to the editor: In this update on asthma therapy, Drs. Elward and Pollart write: “In general, the effectiveness of short-acting beta2 agonists is not impaired in regular users of long-acting beta2 agonists.” The citation for this statement is a study published in 1993 involving 12 patients with mild asthma.1 A subsequent study found that use of salmeterol (Serevent) blunted the bronchodilator response to salbutamol (available as albuterol in the United States).2 In 2006, Drs. Weinberger and Abu-Hasan described two adolescent boys with life-threatening asthma exacerbations in whom response to albuterol and control of symptoms improved after withdrawal of salmeterol therapy.3 As Drs. Elward and Pollart note, the Salmeterol Multicenter Asthma Research Trial found an increase in severe asthma exacerbations and asthma-related deaths among patients randomized to salmeterol therapy.4
Long-acting beta2 agonists have documented benefits in controlling symptoms and reducing exacerbations when used as add-on therapy in patients whose symptoms are not adequately controlled with inhaled steroids alone.5 However, there is evidence that these agents blunt the bronchodilator response in some patients. Therefore, before prescribing these agents, it is important to educate patients on the optimal use of inhaled steroids and document the persistence of symptoms despite an adequate trial of inhaled steroids.
in reply: Dr. Edwards addresses an important issue in optimal asthma management. We agree that long-acting beta2 agonists should be used with caution and never in isolation. As we discussed in our article, before prescribing these agents physicians need to educate patients on optimal use and reasons for treatment. The Salmeterol Multicenter Asthma Research Trial, poorly designed as it was, clearly suggested the risk of using long-acting beta2 agonists in isolation.1 There are conflicting data on the safety of long-acting beta2 agonists, but overall the literature, including an updated Cochrane review, demonstrates consistent and clinically important benefits when using these agents in combination with inhaled steroids.2–4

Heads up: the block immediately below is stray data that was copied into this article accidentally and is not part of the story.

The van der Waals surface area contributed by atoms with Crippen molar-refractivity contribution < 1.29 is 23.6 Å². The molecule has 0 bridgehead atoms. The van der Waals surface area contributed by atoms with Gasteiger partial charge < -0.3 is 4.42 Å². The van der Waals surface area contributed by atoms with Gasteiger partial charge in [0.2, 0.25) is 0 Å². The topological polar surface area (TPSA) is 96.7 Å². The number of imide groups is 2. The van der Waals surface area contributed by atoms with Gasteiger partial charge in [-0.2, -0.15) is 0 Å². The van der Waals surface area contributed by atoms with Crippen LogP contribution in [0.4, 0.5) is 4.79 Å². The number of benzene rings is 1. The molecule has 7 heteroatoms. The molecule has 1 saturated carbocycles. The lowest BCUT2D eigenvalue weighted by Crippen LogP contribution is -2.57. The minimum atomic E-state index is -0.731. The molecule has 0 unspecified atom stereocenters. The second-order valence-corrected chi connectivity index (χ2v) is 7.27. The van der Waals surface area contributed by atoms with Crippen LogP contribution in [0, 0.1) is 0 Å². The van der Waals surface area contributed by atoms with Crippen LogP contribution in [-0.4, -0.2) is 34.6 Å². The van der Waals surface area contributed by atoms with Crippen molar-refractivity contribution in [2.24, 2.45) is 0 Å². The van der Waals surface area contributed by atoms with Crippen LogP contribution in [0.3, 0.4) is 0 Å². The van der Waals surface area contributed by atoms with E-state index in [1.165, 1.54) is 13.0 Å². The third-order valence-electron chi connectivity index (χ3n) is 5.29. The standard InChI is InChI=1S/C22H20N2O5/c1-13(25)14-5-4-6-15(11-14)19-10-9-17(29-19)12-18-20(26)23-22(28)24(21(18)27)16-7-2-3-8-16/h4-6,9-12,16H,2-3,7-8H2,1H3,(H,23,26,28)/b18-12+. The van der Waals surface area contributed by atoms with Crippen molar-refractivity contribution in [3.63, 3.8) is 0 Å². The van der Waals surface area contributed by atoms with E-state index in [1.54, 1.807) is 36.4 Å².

The U.S. Food and Drug Administration has conducted a comprehensive review of the benefits and risks of using long-acting beta2 agonists to treat asthma. Based on this review, it recommended that long-acting beta2 agonists be reserved for patients whose asthma cannot be managed adequately with an asthma controller medication such as an inhaled steroid, and that long-term use of long-acting beta2 agonists be limited to patients who require prolonged use of these drugs.5
The risk of serious asthma exacerbations and asthma-related death is not limited to long-acting beta2 agonists. Most physicians are well aware that short-acting beta2 agonists can worsen asthma and cause asthma-related death. This could be because of increased sensitivity to bronchoconstrictive stimuli or masking of the symptoms of worsening asthma. Therefore, current asthma treatment guidelines also recommend that albuterol and other short-acting beta2 agonists be used only as needed for short-term symptom relief and emphasize that asthma controller medications be used to minimize short-acting beta2 agonist use.6 Panel for the Expert Panel Report 3. Dr. Pollart has no relevant financial affiliations to disclose.